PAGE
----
This conference was a couple of weeks ago – over the weekend of June 24th. Why has it taken me so long to write about it? I’ve been asking myself that question every day since. The answer I finally came up with is that MY BRAIN WAS OVERLOADED. Yes, it was such an amazing, diverse, energetic, entertaining, inspiring, and intellectually stimulating weekend that it has truly taken me this long to wrap my poor brain around everything. And I’m still not sure I’ve really processed it all.
I’m sure that everyone of the 250 attendees gleaned something different out of every speaker, workshop, or social gathering. So, let me share some of my personal highlights of the weekend here in this blog.
I’ll start with Chase Reeves from fizzle.co. I learned three main things from his talk. The first is that we need to define our own success. Don’t compare other’s successes to what you should strive for. Figure out how YOUR success should feel to you. This is especially important when we tend to compare ourselves to others. Don’t do it. “Comparison is the thief of joy.”Secondly, always practice gratitude. Feel good about where you are right now and journal the gratitude daily. Lastly, Chase talked about courage and how scary it can be to follow your heart, and how you should work toward that passionate goal a little at a time. Since the room was full of crazy excited entrepreneurs, this one hit all of us hard. Some of us are just starting out, some have had several businesses going, but each and every one of us has had those moments of fear, of doubting ourselves.
James Clear spoke on habits: “Habits are the compound interest of self-improvement.” With habit formation, James told us that even if we strive for as little as 1% improvement everyday, it can add up to a lot of success in the future. I especially loved when he reminded us that we can be the architects of our own environment. This is a powerfully empowering statement, especially to someone like me who feels trapped and blocked from attaining dreams and goals. I don’t need to stand by and wait for something good to happen to me or for me, I can set about creating habits to change my environment in ways that will help me succeed.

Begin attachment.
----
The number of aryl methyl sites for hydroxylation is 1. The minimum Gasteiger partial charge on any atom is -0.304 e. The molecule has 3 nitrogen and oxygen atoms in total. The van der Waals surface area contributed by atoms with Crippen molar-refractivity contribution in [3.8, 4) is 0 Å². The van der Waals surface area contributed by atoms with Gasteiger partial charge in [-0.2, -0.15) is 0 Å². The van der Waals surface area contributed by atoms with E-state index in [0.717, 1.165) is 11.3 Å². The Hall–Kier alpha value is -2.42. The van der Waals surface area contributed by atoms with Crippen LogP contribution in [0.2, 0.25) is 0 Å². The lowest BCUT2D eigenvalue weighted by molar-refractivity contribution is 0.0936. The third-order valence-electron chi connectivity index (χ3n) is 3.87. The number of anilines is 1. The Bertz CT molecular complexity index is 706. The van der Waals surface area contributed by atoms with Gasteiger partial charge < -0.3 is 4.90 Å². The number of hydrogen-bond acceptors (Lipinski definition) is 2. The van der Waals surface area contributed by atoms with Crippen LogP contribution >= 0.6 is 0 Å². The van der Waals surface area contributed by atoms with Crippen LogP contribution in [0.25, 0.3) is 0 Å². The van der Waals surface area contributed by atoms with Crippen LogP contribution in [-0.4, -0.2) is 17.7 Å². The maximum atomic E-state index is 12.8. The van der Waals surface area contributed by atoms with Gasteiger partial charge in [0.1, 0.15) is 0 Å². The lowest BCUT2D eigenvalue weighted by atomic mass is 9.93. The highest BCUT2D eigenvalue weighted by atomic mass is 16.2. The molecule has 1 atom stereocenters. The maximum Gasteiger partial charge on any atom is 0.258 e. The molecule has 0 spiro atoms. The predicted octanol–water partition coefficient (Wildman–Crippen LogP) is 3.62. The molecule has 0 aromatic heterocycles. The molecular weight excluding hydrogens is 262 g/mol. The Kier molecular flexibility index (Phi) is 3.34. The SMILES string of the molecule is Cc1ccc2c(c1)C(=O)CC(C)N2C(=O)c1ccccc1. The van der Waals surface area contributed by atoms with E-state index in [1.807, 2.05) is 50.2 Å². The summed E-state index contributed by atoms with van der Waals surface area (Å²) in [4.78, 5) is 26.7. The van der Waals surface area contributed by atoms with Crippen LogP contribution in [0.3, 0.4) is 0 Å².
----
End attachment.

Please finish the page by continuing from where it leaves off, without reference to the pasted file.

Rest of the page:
Two speakers impressed upon us the idea of niching down, narrowing our business or blog focus. Mariah Coz started out doing something she was passionate about, but wasn’t sure if anyone else was. She restored vintage campers. Her blog became wildly successful, and now she enjoys, with the help of several blogs, to help others succeed in their businesses. She stressed the three perks of getting into obsessive niches (like vintage campers) and becoming a pioneer in it: 1) You’re a big fish in a small pond 2) You are accessing an untapped market and 3) Everything is exciting!
Cassidy Tuttle is another amazing woman who used a small, obsessive niche to grow her business. Her niche is focused on succulents – you know – those water conserving plants that are to some of us, the only plants we don’t kill off on a regular basis. Even after growing her business with something as niche as succulents, she showed us how focusing it down even further helped increase her business.
See what I mean? I’ve only covered a fraction of the amazingness that I experienced at this conference.